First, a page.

The Preliminary Examination

Graduate students in the Molecular Biology and Genetics Concentration are expected to possess a fundamental body of knowledge in biochemistry equivalent to CHEM 641, molecular/cellular biology equivalent to BISC 401, and genetics equivalent to BISC 403 as well as the ability to critically analyze scientific literature. See the core competency list for more details. To ensure that this is the case, an oral preliminary examination will be administered to all graduate students in the Concentration at the end of their first year of study.

In order to be eligible to take the preliminary exam, students must have completed first year core courses (CHEM 641 if needed, BISC 602, and BISC 654) with a grade of B or better. In all cases, the student is expected to correct all deficiencies in their performance in the first year curriculum by the end of the semester after the deficiency occurred but no later than the end of their third semester in the program. If the applicable course is not offered, a suitable substitute will be determined by the Concentration coordinator. Failure to obtain a B or better in a required course in the second attempt will make the student subject to dismissal from the graduate program. Students are expected to take the preliminary exam within six weeks after the first year curriculum has been successfully completed. If the student fails to complete the preliminary exam by this time, the student will be subject to dismissal.


Students will be provided with at least four sets of papers from the primary literature selected by faculty from which they must choose one set as the basis for their oral examination. These papers will be available at least six weeks before the exam, usually no later than May 1 [for students admitted in the summer or fall], so that the exam can be administered the second or third week of June. Students admitted in the Spring will usually have paper sets available by December 10 so that the exam can be administered in late January. Four weeks prior to the exam, the student should inform the Concentration coordinator of the chosen paper set and arrange the time of the exam. Prior to the exam, the student should prepare transparencies of all of the figures and tables presented in the papers so that they will available for discussion during the exam.

During the exam, the student will be tested by a committee of four to six faculty on his/her comprehension of all aspects of the paper including background and related information. Students present a 10 minute synopsis of the primary paper, then the examination committee will ask questions pertaining to the paper's background material, methodology, experimental results and their significance, the article's overall significance to the field as well as the topics found in the list of core competencies. It therefore is imperative that the student searches and reads the literature for background and related information. While a good starting point is the bibliography at the end of the chosen paper set, it is likely that other primary literature sources will need to be consulted. Prior to the exam, students are encouraged to contact faculty to discuss the topics they are responsible for and to clarify difficult concepts.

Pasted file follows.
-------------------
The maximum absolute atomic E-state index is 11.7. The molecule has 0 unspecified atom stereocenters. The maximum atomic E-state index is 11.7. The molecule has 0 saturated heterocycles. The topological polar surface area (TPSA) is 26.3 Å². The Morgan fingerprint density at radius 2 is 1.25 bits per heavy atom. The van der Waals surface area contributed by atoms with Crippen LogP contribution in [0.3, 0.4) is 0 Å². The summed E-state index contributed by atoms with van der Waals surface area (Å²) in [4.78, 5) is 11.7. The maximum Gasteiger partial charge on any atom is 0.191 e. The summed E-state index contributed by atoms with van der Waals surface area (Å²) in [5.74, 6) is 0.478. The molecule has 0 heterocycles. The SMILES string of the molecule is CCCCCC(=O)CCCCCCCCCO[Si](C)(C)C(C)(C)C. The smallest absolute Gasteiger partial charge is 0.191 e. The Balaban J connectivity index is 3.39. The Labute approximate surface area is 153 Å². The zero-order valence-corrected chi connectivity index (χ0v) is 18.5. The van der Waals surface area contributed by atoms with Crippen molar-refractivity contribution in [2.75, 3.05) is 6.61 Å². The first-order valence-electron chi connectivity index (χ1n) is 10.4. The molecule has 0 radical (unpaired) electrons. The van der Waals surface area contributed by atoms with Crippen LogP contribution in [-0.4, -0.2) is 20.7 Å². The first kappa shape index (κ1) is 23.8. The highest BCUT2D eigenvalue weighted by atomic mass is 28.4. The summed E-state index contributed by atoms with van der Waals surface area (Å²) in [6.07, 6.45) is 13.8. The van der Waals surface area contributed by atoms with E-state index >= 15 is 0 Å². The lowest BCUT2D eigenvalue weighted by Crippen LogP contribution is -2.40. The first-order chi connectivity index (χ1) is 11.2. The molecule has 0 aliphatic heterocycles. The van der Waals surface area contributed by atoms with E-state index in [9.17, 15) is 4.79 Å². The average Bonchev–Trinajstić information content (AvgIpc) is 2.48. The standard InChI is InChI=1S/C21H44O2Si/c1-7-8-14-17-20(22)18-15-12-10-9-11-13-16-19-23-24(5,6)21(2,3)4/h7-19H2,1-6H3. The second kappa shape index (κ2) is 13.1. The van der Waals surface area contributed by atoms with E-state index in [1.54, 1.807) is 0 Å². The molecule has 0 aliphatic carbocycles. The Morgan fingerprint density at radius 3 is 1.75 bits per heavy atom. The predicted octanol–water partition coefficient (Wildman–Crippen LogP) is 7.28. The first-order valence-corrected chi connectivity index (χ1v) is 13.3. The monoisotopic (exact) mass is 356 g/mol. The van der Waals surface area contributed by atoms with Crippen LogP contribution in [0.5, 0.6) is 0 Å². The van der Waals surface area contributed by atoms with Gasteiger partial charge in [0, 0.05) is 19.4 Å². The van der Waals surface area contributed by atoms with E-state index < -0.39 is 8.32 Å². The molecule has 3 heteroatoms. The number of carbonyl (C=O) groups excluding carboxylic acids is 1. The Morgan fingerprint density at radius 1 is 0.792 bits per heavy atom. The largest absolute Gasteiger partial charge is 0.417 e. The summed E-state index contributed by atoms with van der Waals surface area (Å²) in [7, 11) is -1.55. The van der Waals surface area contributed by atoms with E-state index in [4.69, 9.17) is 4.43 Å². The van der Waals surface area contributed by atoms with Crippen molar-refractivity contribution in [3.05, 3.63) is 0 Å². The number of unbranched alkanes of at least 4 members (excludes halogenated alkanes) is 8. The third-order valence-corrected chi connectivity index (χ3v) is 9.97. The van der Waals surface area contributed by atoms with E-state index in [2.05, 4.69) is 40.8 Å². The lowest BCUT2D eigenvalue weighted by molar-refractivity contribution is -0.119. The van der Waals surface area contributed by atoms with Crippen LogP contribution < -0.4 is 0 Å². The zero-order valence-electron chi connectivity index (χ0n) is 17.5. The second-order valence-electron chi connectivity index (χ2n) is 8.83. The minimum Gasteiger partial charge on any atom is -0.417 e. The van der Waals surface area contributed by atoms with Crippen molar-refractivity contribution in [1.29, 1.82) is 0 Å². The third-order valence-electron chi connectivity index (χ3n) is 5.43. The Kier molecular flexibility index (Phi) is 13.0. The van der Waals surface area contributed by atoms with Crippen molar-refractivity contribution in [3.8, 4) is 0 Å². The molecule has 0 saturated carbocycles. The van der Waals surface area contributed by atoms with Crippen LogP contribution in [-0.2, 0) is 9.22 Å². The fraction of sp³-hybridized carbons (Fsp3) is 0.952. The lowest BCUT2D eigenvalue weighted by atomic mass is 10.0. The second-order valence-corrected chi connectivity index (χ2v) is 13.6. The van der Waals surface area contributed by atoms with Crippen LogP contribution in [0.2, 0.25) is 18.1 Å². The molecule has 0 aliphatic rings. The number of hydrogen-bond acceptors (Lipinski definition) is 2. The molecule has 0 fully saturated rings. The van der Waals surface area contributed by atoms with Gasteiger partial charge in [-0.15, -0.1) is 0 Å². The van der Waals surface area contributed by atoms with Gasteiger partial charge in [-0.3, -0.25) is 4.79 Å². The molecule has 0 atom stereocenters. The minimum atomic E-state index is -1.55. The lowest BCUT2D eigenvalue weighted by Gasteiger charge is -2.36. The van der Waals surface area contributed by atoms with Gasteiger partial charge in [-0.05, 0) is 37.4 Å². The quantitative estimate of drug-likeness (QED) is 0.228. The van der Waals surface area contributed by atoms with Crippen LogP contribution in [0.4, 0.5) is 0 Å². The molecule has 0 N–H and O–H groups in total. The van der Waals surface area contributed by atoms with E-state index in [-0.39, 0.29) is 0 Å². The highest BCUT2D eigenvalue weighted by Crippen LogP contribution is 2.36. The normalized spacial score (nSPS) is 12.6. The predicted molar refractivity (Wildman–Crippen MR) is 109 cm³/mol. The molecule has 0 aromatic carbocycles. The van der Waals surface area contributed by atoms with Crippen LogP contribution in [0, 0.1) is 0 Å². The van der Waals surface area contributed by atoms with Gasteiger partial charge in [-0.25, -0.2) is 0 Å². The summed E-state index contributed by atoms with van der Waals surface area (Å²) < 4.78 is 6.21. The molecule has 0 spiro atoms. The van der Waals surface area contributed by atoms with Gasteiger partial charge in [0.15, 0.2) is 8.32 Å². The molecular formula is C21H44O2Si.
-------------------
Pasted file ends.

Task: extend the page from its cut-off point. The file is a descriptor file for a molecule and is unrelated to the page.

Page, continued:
After the oral examination, the examination committee will determine an appropriate grade. Four grades are possible at the initial exam: unconditional pass, conditional pass, re-examination or failure. If the student receives an unconditional pass, the exam was completed satisfactorily and no conditions are applied. In a conditional pass, the student performed marginally in one or more areas and may be asked to complete (with a grade of B or better) one or more courses as a condition for changing the grade to pass. The examination committee may prescribe conditions in addition to, or in lieu of, course enrollment. Once the condition is fulfilled, the student is responsible for informing both the Biology Graduate Program Director and the Concentration Coordinator so that the grade can be changed officially. If the student receives a re-examination, the student's performance was unsatisfactory and the exam should be repeated within three months, but no later than six months after the initial examination. Only one retake will be permitted. This would normally be prior to the start of the fall semester for June examinations, and during Spring break for January examinations. If the student receives a failure, the student's performance strongly indicated an inability to complete an independent research project and the student will be terminated from the Molecular Biology and Genetics concentration without the possibility of a retest. If the student does not perform satisfactorily in a re-examination, the student will be terminated from the Concentration in Molecular Biology and Genetics and recommended to the Graduate Affairs Committee for dismissal from the graduate program.

Once the student passes the preliminary examination, he/she becomes eligible to register for Master's thesis credit.